This week’s Barron’s cover story asks the question: “Is the party on, or is it over?”
“For the past four months, bulls and bears have tussled over the fate of the U.S. stock market, marshaling their arguments — and buy and sell orders — with uncanny symmetry. On the bright side, corporations are churning out higher profits, while the economy, having cast off its crutches, has broken into a run. Yet prices for goods are rising, with interest rates likely to follow, and the specter of violence abroad is casting a lengthening shadow at home.”
Who are the “unequivocally upbeat,” as Barron’s calls them? The Pros: “More than 61% of the investment professionals responding to Barron’s latest Big Money Poll call themselves bullish or very bullish about the prospects for U.S. stocks through the end of this year.”
Its seems that this group — only lightly less bullish then they were in the Fall ’03 — are maintaining their “lofty expectations.” Barron’s noted that the polling respondents were “optimistic about the economy and corporate earnings, expect the Dow to reach 11,042 by year end, which would represent a 6% annual increase. They predict the S&P will close the year at 1212, for a 9% gain before dividends, and think the Nasdaq Composite will reach 2146, up 7%.”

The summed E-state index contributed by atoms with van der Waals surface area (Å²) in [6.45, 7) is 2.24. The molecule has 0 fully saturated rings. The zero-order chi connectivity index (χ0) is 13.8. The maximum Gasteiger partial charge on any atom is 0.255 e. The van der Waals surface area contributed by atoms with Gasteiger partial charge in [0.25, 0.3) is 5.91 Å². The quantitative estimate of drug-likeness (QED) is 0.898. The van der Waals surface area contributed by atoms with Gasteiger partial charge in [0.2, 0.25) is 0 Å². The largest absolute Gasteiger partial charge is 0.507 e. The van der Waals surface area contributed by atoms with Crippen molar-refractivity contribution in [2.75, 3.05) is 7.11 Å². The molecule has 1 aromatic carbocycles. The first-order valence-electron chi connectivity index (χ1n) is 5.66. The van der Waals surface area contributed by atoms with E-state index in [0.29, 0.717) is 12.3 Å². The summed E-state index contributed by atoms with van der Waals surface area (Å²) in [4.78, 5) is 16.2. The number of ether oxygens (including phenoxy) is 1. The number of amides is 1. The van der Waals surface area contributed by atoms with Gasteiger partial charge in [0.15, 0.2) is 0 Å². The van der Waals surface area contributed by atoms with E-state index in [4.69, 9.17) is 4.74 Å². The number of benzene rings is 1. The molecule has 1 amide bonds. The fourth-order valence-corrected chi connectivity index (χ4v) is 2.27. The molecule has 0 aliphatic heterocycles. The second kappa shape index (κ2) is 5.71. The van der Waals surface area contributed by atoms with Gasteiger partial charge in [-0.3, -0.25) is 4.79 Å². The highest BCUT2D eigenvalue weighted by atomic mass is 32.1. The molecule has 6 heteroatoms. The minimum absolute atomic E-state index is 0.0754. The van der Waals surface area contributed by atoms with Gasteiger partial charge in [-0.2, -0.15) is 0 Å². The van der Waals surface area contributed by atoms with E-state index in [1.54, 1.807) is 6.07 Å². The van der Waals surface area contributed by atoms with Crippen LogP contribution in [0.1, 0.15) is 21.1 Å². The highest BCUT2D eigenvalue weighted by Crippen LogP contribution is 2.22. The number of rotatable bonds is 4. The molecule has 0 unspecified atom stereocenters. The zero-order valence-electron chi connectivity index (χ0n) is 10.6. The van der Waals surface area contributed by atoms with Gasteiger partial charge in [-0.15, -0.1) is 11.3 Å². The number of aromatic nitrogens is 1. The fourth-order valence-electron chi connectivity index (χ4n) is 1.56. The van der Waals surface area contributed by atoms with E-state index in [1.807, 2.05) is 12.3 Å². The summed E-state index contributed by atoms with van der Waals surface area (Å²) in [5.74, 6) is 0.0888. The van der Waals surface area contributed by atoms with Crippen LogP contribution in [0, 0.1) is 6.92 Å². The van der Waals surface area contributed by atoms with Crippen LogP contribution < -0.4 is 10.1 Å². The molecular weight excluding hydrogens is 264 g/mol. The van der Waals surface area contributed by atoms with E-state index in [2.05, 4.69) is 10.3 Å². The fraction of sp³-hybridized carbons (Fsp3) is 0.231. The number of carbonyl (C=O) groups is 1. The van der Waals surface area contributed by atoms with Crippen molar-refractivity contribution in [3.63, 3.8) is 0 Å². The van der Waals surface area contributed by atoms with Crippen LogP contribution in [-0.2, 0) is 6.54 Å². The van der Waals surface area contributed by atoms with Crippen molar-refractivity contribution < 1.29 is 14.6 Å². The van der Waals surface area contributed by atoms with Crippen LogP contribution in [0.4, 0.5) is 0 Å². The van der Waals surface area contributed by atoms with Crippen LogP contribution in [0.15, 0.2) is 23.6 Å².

Other Asset Classes
Barron’s also notes that almost “half the managers are neutral on the investment prospects for oil, though more than half favor other commodities. In fact, almost 70% expect the current bull market in commodities to continue for the foreseeable future.”
As we showed in a chart of commodities a few weeks ago, the Bull market in commodities started in October 2001. While the commodities chart has not yet shown its Bull run to be over, one cannot help but notice that this group is very late to the party.
So too, for the overseas stocks: 32% of the group are bullish on Latin American equities — “many of which were outstanding performers last year,” noted Barron’s. Few poll participants had a kind word for bonds. Seventy-three percent declared themselves bearish on Treasury bonds, and even more — 77% — disdain corporates at this juncture. The managers largely are neutral, though not bearish, on European stocks, real estate and cash.”
Here’s something else amusing: “A growing percentage of money managers say they’re bullish on the dollar, a marked change from six months ago.” The Dollar is in the midst of a countertrend rally — it was falling, got oversold, and now is temporarily snapping back. I expect the slide to start again eventually.
Getting ready for the bull’s next run
By Jack Willoughby
Barron’s, Monday, May 3, 2004
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